The church & Christ

The small ‘c’ is intentional in church…you’ll figure it out.

On the one hand it is not an easy task to speak theologically about the church (small ‘c’ institutional/brick and mortar place or that non-church church that is very much the same thing even though it says it is not) and Christ.

On the other hand we act and speak rather cavalierly about these things all the time – let’s pick the difficult path shall we?

When we speak theologically about the church we are speaking of Ecclesiology. When we speak theologically about Christ we are speaking of Christology.

Now I say this can be difficult because one person’s Ecclesiology is not necessarily another person’s. In my world (Pete World), Ecclesiology and Christology are so deeply intertwined and overlapping as to be nearly indistinguishable from one-another.

In other places Ecclesiology and Christology are very different (although inter-related) things. In some places Ecclesiology is very much about how our brick & mortar churches operate, are structured and managed etc.

I think this is a mistake.

I think that if we see Ecclesiology as an extension of Christology in the sense that the Church, big ‘C’ body of Christ composed of all believers everywhere and united through the Holy Spirit (now see I just brought in another ology – Pneumatology) we come to a better place in our overall theology.

Christ is the Church and the Church is Christ. This is effected through the Holy Spirit. The Church is not a pastor, nor a collection of pastors. It is not a building, it is not a denomination, it is not a small group, it is not a program, it is not a missionary.


Inasmuch as the individuals who make all of these things up are believers – they are part of the Church – the visible, living, active body of Christ.

This, in my opinion, is a proper Ecclesiology.

We must think in terms of Christ and then in terms of believers bound together through the Holy Spirit. Out of this comes an Ecclesiology that is personal, community oriented and exceptionally Christ-like (at least in hope and theory).

So why do we care?

Well for one thing take a look at what we, our fellow believers and our churches look like when we act as if Ecclesiology is specifically related to our building, their administration, staffing and management.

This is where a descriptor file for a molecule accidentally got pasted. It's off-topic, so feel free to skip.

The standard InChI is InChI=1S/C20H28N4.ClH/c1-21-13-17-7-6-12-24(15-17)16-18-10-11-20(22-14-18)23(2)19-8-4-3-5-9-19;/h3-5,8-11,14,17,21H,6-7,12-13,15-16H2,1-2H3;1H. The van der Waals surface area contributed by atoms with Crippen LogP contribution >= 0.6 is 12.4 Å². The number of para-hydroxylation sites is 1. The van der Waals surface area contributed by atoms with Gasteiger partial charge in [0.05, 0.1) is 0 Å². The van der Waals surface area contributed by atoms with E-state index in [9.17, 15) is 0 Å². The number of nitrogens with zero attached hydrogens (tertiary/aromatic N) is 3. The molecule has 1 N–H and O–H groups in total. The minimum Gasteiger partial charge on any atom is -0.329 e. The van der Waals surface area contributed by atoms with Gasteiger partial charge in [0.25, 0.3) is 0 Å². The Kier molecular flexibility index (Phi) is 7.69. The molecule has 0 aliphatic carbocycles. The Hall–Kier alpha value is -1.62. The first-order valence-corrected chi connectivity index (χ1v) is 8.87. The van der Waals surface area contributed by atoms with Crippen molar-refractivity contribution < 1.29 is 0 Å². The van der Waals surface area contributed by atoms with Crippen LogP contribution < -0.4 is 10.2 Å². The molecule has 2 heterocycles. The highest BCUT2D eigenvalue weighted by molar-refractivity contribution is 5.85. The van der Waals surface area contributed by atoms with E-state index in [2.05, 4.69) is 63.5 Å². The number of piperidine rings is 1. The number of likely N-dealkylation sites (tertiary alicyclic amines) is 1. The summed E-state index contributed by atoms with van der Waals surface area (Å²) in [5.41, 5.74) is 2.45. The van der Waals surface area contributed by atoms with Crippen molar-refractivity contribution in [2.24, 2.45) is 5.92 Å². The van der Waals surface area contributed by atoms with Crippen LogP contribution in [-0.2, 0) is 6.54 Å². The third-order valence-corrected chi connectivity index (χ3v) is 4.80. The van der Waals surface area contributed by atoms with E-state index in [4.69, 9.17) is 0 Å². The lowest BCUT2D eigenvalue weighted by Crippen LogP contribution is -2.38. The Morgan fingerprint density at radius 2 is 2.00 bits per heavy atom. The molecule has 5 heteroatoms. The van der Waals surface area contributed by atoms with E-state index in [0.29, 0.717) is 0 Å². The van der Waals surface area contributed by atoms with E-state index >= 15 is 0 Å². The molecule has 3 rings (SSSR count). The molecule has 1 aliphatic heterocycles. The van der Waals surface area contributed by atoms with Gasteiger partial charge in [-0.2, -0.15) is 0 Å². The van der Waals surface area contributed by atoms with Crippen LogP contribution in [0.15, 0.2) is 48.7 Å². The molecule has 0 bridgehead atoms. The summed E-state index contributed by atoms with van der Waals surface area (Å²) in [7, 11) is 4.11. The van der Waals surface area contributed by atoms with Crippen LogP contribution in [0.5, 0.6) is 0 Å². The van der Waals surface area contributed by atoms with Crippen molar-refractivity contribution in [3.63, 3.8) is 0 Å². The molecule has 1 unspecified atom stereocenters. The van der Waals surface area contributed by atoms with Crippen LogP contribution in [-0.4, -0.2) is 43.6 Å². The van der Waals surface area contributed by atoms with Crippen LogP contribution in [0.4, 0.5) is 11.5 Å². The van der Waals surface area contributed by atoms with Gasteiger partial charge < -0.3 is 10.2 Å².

Since the Church is literally the Body of Christ, active and alive in this world, a good exercise is to look to the Biblical portrayal of Christ and compare to the institutional church.

Let’s build a profile:

  • According to varying bits of research more than two-thirds of the world’s millionaires are Christian.
  • The average annual income for televangelism is estimated to be roughly $2.3 billion
  • The Anglican church has an investment portfolio worth more than $6.7 billion plus $255 million per year in interest, $320 million in annual donations and $400 million in annual revenue from various events.
  • The Vatican Bank lists it’s asset at $8 billion
  • Add to these things land ownership, infrastructure (buildings, houses, vehicles, computers, phones, rugs, pews, sound systems, expensive LED signs, marketing, etc)

These things arise from an Ecclesiology that is infrastructurally based…not Christ-centered; not humanity-centered.

One could argue that these things are necessary to win and educate souls in the 21st century and it is unfair to compare the modern Church to the pre-modern Christ.

We cannot ask the question “If Christ lived would he have ________?” because it betrays a lack of faith in the fact that Christ did live and continues to live.

The real question to ask is, if the institutional church is the body of Christ why did He take such a u-turn in terms of practice?

Why did Christ start accumulating wealth and property? Why did He start building temples? Why did he start spending a lot of money on marketing, advertising, sound systems, LED signs, and more? Why did Christ start doing these things? Why did He stop going into the world and start asking the world to come to his buildings? Why does he support the death penalty but not abortion? Why does he often trumpet military might and conflict?

These all seem like odd choices for the one who claimed to have nowhere to lay his head; the one who had no property; no wealth of any sort; the one who destroyed the temple as it was now useless…you get the idea.